As the third set wore on it started to remind me of the 2009 final. This was Roger’s big chance to exorcise that demon. He proceeded to get the crucial break in the seventh game to take a 4-3 lead. But again like clockwork he dropped serve in the very next game. A break is not a break until you consolidate. Roger was once again doing the exact same thing he did in the 2009 final. He was letting Nadal off the hook. But at least he held on until the tie break. In the tie break Nadal quickly jumped to a 6-1 lead. Roger then saved four set points to make it 6-5. It was just to tease us though, because the next point which was the one that really mattered, he lost. Right then I knew it was all over. There was no need to watch any further. Deep down I knew it was over after the second set, having seen that resigned look from Roger.

But yet I stood by Roger throughout that third set. I wanted to believe that this time things could be different, but I was deluding myself. When he lost the third set I knew for a fact there was no way back for Roger. To Roger’s credit he still fought in the fourth set but it was all in vain. Nadal was going to serve for the match at 5-4. Roger was still fighting and he produced a break back point. Then came the most ridiculous point of the match where a ball from Nadal tipped the net. Roger had a comfortable forehand which he hit down the line. Against most players it would have been a winner, but Nadal got to it and hit a lob that landed squarely on the baseline. Absolutely unreal. Roger was so shocked by it that he steered the smash from the baseline wide. He was clearly psyched out that Nadal could make a shot like that.

There was a look of disbelief on his face. The point summed up the match. Nadal’s superhuman defense had triumphed over Roger’s offense, as it has done on countless other occasions. Nadal is just physically and mentally too strong for Roger. He breaks Roger down physically and mentally until there is nothing left of him. I mean Nadal is like a piece of iron. It is just unreal to watch how he reaches absolutely everything and never tires. It leaves you lost for words. But you just have to accept it. Of course the first thing that comes to mind is the doping issue, but to me that has become a weak reaction. Since there is no proof that Nadal is doping it makes one look like a sore loser by bringing that up every time he beats Roger. It makes it look like Roger is too good to ever lose. But hard as it is to believe, Roger can lose too.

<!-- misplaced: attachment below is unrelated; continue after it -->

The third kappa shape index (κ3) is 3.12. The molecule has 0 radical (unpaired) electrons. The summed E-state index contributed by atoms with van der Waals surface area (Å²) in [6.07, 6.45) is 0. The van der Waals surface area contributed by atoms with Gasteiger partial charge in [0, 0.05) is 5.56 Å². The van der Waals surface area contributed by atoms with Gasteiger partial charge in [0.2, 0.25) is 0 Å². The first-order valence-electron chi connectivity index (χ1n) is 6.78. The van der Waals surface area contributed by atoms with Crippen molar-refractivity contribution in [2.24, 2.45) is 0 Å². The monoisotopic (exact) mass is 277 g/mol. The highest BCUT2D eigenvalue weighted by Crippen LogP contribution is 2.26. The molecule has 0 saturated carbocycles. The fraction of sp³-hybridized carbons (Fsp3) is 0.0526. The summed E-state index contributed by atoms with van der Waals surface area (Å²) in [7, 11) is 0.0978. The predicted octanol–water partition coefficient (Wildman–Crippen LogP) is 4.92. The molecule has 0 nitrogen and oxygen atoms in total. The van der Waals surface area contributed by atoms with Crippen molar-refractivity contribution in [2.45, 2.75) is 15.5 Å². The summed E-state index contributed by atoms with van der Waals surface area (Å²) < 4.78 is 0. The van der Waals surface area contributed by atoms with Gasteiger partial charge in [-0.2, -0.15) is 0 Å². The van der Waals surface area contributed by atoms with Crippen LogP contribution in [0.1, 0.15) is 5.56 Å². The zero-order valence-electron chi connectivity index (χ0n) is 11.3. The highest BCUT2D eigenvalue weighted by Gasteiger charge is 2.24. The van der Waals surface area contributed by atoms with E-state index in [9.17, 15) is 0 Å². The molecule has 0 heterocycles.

Rather than using the excuse of doping, I want to look if there is anything that Roger could have done differently. The pivotal games in the match was the second game of the second set and the eighth game of the third set. These were the games where Roger should have consolidated and stamped his authority on the match. So in a sense he is to blame. But looked at from a different angle Roger is who he is. He will never become a killer like Nadal. I have come to accept this now. Therefor this match was not very hard for me to get over. I have once and for all accepted that Nadal is just too tough a match up for Roger and I am at peace with that. Other than the fact that this is just reality, there are two things that helps me accept this fact. One is that Djokovic now owns Nadal for the same reason that Nadal owns Roger, which is match up.

Djokovic is just a very tough match up for Nadal as well and he has been owned thoroughly now. The fact that Djokovic beat Murray today means that he will face Nadal in the final and have the opportunity to own him even worse than Nadal owns Roger. If Djokovic beats Nadal he would have beaten him in three straight slams finals, something Nadal never did to Roger, not to mention the other four  consecutive finals in which Djokovic beat Nadal. The other reason that helps me be at peace is the fact that Roger is still the GOAT. The Australian Open website made a poll where people could vote for the GOAT, and Roger won it by a landslide. When I voted Roger had over 70% of the votes, while Nadal was a distant second with something like 12% of the votes. The voting is closed now but you can view the article here.

Roger is still by far the GOAT in most people’s eyes, which is nice to see. It is not impossible that Nadal may catch him in major titles. There is just no way I would count Nadal out from achieving anything, but the Djokovic factor is there. You also can’t put it beyond Nadal to turn the ownership of Djokovic over him around, but if Djokovic defeats Nadal on Sunday it will once again be a big blow to Nadal. It is important for Roger that Djokovic wins, because if Nadal wins he will add another hard court slam to his clay heavy slam resume, he would be on 11 slams, and he would have gone a long way towards getting the Djokovic monkey off his back. The Australian Open surface probably suits Djokovic’s game better than any other slam, so he has to make this count. Djokovic had a marathon five set match against Murray in the semis, but I do believe he will beat Nadal again come Sunday.

I hope you can all be at peace with this loss from Roger as I am and I hope this post helped you. I will be back tomorrow with a look at the Djokoray semi as well as a preview of the final.




Posted in Uncategorized.